Developing effective support for women offenders and women at risk of offending   affected by domestic abuse and other related forms of violence against women is a new partnership project between National Offender Management Service (NOMS), Ministry of Justice (MoJ) and Women's Aid.

A Women's Community Project Focus Group for the project will be held on Tuesday 29 June at 1.30pm at Ministry of Justice, 102 Petty France, London SW1H 9AJ.

If you are interested in getting involved, please contact Janet Edden

Women's Aid will be consulting key agencies and organisations that work with women offenders and at risk of offending, to discuss:

1. what are considered to be the key needs and priorities for this group of women;

2. what approaches and provision are  currently in place

3. what examples are there of good practice; and what are seen as areas for improvement

4. to seek views about how services could be developed further.

If you can assist with answering any of these questions please contact Deborah McIlveen at Women's Aid on 0207 022 1815 or

More about the project

There are well documented links between violence against women and offending behaviour, as well as the need for improved coordinated responses to the needs of women offenders affected by violence against women. In response to this identified need, Women's Aid, NOMS and MoJ propose to identify and build upon the effective work that is already happening in different areas and develop a framework for the implementation of interventions and responses to women who are at risk of offending or are in the justice system, whether in custody or community, and have experienced domestic and sexual violence.  This project aims to:

  • scope existing approaches to supporting women affected by domestic violence and abuse, identifying existing good practice in other contexts;
  • review their appropriateness to meeting the needs of women offenders and those at risk of offending
  • provide a framework for the provision of high quality safety and support mechanisms for women offenders (in custody or the community) or at risk of offending
  • develop support for staff working with these women by identifying and strengthening local links to enable NOMS and the specialist violence against women support agencies to   work more closely together to deliver this provision;
  • increase opportunities for women offenders, and women at risk of offending, to address the impact of their experiences of domestic and sexual violence and help them to achieve their life potential.

There are two stages to this work:

Stage 1: Scoping existing approaches, support and   other activities to respond to violence against women in other contexts;  reviewing their appropriateness to meet the needs of women offenders and women at risk of offending;  developing support for staff working with these women by signposting appropriate support services.

Women's Aid will identify and review the approaches, activities   and resources currently used in other contexts to support women including group work programmes and activities, safety and support planning and any other forms of support for women at risk of domestic violence and abuse.  This will be achieved using a variety of methods including a desktop review and individual and group consultation meetings with representatives from NOMS, and voluntary sector organisations. Conclusions will be drawn about the appropriateness of these for use with women offenders and women at risk of offending, and appropriate methods, resources, activities and provision will be highlighted.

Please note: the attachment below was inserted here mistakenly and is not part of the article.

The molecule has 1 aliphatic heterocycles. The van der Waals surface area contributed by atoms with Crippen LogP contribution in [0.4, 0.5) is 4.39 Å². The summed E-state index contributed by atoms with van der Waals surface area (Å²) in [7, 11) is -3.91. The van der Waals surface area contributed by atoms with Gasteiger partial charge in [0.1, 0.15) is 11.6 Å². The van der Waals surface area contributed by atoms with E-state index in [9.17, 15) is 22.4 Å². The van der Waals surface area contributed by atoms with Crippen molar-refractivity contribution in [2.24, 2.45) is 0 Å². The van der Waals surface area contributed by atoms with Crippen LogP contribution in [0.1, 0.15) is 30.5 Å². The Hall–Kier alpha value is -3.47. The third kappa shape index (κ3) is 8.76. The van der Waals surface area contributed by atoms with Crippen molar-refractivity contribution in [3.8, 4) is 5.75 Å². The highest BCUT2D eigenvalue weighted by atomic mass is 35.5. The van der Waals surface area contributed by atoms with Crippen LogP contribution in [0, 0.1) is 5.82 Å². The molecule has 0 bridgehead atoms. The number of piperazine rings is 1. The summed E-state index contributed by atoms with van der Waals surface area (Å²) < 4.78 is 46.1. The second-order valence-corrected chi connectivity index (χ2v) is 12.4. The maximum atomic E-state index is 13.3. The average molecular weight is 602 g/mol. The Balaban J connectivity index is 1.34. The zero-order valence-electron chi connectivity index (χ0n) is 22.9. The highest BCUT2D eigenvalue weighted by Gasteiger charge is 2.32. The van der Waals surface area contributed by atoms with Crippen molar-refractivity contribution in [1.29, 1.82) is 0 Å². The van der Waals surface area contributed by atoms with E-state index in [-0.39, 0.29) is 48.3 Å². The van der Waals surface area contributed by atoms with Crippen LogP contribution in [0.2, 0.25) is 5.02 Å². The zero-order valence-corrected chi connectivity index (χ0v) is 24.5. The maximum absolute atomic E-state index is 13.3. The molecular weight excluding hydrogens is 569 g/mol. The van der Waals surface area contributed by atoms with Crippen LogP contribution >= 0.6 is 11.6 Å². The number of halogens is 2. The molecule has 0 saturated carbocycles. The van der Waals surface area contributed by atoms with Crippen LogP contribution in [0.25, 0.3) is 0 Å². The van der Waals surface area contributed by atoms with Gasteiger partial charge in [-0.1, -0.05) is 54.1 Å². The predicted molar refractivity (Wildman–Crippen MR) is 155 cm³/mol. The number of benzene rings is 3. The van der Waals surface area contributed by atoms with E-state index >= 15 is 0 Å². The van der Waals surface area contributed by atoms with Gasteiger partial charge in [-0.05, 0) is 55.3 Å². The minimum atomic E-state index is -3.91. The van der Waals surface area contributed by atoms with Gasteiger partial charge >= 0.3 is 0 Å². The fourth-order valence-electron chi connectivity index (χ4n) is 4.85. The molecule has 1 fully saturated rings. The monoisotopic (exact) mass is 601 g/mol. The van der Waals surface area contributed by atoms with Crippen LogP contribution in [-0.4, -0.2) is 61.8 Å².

Stage 2:  The development of a model framework to provide a seamless approach to the provision of support to meet the diverse needs of women offenders who are affected by violence against women.

The model will provide a framework of options for provision of support for vulnerable women and will include guidance on :

  • identifying women who need support;
  • dealing with disclosure;
  • the range of approaches to providing support (group ; one-to-one);
  • meeting   information and advice needs (including legal);
  • risk assessment and safety planning;
  • child protection implications;
  • outlining statutory provision - IDVAs; ISVAs; MARACs;
  • range of support services provided by the voluntary sector;
  • accessing these services: referral pathways, and funding issues; through the gate support
  • staff awareness & training
  • diversity issues including culture, disability
  • overlapping services issues - sex working; substance misuse.

The model will also consider different needs of women at different stages of the criminal justice system - at risk of offending; in custody; or under supervision in the community  The model will consider how to benchmark for quality of this provision and identify outcomes that measure effectiveness for both service delivery and service users.

For more information about the project, please contact Deborah McIlveen at Women's Aid on 0207 022 1815 or


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